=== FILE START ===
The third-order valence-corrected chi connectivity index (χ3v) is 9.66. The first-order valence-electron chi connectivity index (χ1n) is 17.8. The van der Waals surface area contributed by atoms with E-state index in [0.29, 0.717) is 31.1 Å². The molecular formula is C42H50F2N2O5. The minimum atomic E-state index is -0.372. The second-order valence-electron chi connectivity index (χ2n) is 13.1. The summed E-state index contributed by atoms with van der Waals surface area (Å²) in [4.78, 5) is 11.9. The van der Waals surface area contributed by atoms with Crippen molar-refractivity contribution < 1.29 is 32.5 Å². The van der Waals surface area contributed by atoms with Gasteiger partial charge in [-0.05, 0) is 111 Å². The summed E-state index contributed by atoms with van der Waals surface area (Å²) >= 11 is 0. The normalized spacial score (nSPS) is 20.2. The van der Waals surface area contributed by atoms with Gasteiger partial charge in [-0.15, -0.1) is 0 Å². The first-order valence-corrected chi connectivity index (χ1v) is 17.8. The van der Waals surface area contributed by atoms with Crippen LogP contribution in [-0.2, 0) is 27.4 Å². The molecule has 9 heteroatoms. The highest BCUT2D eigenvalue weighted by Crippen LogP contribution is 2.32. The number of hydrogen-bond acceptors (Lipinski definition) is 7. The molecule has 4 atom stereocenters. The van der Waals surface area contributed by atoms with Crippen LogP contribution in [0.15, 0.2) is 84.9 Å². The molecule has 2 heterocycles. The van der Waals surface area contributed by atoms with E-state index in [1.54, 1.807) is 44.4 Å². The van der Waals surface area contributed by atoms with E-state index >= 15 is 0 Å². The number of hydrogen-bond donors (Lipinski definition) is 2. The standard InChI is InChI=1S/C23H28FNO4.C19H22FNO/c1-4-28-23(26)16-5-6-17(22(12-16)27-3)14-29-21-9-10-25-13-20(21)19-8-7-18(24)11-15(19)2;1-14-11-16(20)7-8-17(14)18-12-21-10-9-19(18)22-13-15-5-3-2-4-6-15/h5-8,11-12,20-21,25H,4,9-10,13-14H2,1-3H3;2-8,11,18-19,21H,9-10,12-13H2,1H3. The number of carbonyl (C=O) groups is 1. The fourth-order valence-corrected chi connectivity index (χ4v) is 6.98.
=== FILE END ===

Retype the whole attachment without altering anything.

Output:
The third-order valence-corrected chi connectivity index (χ3v) is 9.66. The first-order valence-electron chi connectivity index (χ1n) is 17.8. The van der Waals surface area contributed by atoms with E-state index in [0.29, 0.717) is 31.1 Å². The molecular formula is C42H50F2N2O5. The minimum atomic E-state index is -0.372. The second-order valence-electron chi connectivity index (χ2n) is 13.1. The summed E-state index contributed by atoms with van der Waals surface area (Å²) in [4.78, 5) is 11.9. The van der Waals surface area contributed by atoms with Crippen molar-refractivity contribution < 1.29 is 32.5 Å². The van der Waals surface area contributed by atoms with Gasteiger partial charge in [-0.05, 0) is 111 Å². The summed E-state index contributed by atoms with van der Waals surface area (Å²) >= 11 is 0. The normalized spacial score (nSPS) is 20.2. The van der Waals surface area contributed by atoms with Gasteiger partial charge in [-0.15, -0.1) is 0 Å². The first-order valence-corrected chi connectivity index (χ1v) is 17.8. The van der Waals surface area contributed by atoms with Crippen LogP contribution in [-0.2, 0) is 27.4 Å². The molecule has 9 heteroatoms. The highest BCUT2D eigenvalue weighted by Crippen LogP contribution is 2.32. The number of hydrogen-bond acceptors (Lipinski definition) is 7. The molecule has 4 atom stereocenters. The van der Waals surface area contributed by atoms with Crippen LogP contribution in [0.15, 0.2) is 84.9 Å². The molecule has 2 heterocycles. The van der Waals surface area contributed by atoms with E-state index in [1.54, 1.807) is 44.4 Å². The van der Waals surface area contributed by atoms with E-state index >= 15 is 0 Å². The number of hydrogen-bond donors (Lipinski definition) is 2. The standard InChI is InChI=1S/C23H28FNO4.C19H22FNO/c1-4-28-23(26)16-5-6-17(22(12-16)27-3)14-29-21-9-10-25-13-20(21)19-8-7-18(24)11-15(19)2;1-14-11-16(20)7-8-17(14)18-12-21-10-9-19(18)22-13-15-5-3-2-4-6-15/h5-8,11-12,20-21,25H,4,9-10,13-14H2,1-3H3;2-8,11,18-19,21H,9-10,12-13H2,1H3. The number of carbonyl (C=O) groups is 1. The fourth-order valence-corrected chi connectivity index (χ4v) is 6.98.